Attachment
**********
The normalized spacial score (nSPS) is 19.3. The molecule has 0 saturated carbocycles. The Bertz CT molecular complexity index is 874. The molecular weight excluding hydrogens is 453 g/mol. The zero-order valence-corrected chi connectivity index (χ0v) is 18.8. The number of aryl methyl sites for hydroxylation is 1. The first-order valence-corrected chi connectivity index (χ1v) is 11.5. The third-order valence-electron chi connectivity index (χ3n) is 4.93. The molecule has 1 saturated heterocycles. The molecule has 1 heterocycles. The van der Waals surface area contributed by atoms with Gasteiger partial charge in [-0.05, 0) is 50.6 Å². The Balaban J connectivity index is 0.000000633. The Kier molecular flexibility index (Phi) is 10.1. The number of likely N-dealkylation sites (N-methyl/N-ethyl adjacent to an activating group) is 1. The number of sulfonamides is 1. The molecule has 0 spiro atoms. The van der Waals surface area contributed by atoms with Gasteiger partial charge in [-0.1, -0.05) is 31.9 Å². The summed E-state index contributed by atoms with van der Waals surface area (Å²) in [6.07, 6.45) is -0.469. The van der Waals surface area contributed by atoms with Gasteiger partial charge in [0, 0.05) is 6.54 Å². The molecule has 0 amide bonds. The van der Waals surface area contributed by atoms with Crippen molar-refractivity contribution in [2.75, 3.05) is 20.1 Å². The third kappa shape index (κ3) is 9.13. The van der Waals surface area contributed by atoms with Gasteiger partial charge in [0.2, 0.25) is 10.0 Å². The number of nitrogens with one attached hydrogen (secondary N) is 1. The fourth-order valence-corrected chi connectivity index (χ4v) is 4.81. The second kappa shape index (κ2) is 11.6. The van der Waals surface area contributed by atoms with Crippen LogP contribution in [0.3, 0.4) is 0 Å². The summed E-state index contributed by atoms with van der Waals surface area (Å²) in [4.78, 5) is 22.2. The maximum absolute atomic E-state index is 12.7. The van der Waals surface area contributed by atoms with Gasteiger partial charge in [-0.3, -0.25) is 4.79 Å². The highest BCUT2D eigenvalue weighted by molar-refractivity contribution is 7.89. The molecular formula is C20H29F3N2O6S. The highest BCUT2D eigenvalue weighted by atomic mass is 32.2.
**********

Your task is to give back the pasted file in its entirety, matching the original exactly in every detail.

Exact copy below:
The normalized spacial score (nSPS) is 19.3. The molecule has 0 saturated carbocycles. The Bertz CT molecular complexity index is 874. The molecular weight excluding hydrogens is 453 g/mol. The zero-order valence-corrected chi connectivity index (χ0v) is 18.8. The number of aryl methyl sites for hydroxylation is 1. The first-order valence-corrected chi connectivity index (χ1v) is 11.5. The third-order valence-electron chi connectivity index (χ3n) is 4.93. The molecule has 1 saturated heterocycles. The molecule has 1 heterocycles. The van der Waals surface area contributed by atoms with Gasteiger partial charge in [-0.05, 0) is 50.6 Å². The Balaban J connectivity index is 0.000000633. The Kier molecular flexibility index (Phi) is 10.1. The number of likely N-dealkylation sites (N-methyl/N-ethyl adjacent to an activating group) is 1. The number of sulfonamides is 1. The molecule has 0 spiro atoms. The van der Waals surface area contributed by atoms with Gasteiger partial charge in [-0.1, -0.05) is 31.9 Å². The summed E-state index contributed by atoms with van der Waals surface area (Å²) in [6.07, 6.45) is -0.469. The van der Waals surface area contributed by atoms with Gasteiger partial charge in [0, 0.05) is 6.54 Å². The molecule has 0 amide bonds. The van der Waals surface area contributed by atoms with Crippen molar-refractivity contribution in [2.75, 3.05) is 20.1 Å². The third kappa shape index (κ3) is 9.13. The van der Waals surface area contributed by atoms with Gasteiger partial charge in [0.2, 0.25) is 10.0 Å². The number of nitrogens with one attached hydrogen (secondary N) is 1. The fourth-order valence-corrected chi connectivity index (χ4v) is 4.81. The second kappa shape index (κ2) is 11.6. The van der Waals surface area contributed by atoms with Crippen LogP contribution in [0.3, 0.4) is 0 Å². The summed E-state index contributed by atoms with van der Waals surface area (Å²) in [4.78, 5) is 22.2. The maximum absolute atomic E-state index is 12.7. The van der Waals surface area contributed by atoms with Gasteiger partial charge in [-0.3, -0.25) is 4.79 Å². The highest BCUT2D eigenvalue weighted by molar-refractivity contribution is 7.89. The molecular formula is C20H29F3N2O6S. The highest BCUT2D eigenvalue weighted by atomic mass is 32.2.